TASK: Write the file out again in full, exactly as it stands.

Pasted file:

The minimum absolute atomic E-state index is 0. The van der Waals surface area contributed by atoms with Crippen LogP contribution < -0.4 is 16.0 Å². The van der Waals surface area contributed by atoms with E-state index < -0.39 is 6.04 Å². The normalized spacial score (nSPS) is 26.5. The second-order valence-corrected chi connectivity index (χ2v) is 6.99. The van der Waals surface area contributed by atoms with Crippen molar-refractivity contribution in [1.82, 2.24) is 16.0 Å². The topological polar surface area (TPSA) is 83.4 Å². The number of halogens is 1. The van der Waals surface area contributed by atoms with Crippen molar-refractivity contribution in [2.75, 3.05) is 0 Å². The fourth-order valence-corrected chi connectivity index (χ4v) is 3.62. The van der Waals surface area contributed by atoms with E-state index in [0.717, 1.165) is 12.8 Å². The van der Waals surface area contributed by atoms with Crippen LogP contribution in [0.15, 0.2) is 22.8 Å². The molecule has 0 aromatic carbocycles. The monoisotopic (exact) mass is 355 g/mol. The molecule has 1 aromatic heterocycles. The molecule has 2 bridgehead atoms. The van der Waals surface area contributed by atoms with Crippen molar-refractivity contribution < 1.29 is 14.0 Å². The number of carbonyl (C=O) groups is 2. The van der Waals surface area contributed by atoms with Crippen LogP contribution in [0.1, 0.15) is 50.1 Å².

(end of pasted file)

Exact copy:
The minimum absolute atomic E-state index is 0. The van der Waals surface area contributed by atoms with Crippen LogP contribution < -0.4 is 16.0 Å². The van der Waals surface area contributed by atoms with E-state index < -0.39 is 6.04 Å². The normalized spacial score (nSPS) is 26.5. The second-order valence-corrected chi connectivity index (χ2v) is 6.99. The van der Waals surface area contributed by atoms with Crippen molar-refractivity contribution in [1.82, 2.24) is 16.0 Å². The topological polar surface area (TPSA) is 83.4 Å². The number of halogens is 1. The van der Waals surface area contributed by atoms with Crippen molar-refractivity contribution in [2.75, 3.05) is 0 Å². The fourth-order valence-corrected chi connectivity index (χ4v) is 3.62. The van der Waals surface area contributed by atoms with E-state index in [0.717, 1.165) is 12.8 Å². The van der Waals surface area contributed by atoms with Crippen LogP contribution in [0.15, 0.2) is 22.8 Å². The molecule has 0 aromatic carbocycles. The monoisotopic (exact) mass is 355 g/mol. The molecule has 1 aromatic heterocycles. The molecule has 2 bridgehead atoms. The van der Waals surface area contributed by atoms with Crippen molar-refractivity contribution < 1.29 is 14.0 Å². The number of carbonyl (C=O) groups is 2. The van der Waals surface area contributed by atoms with Crippen LogP contribution in [0.1, 0.15) is 50.1 Å².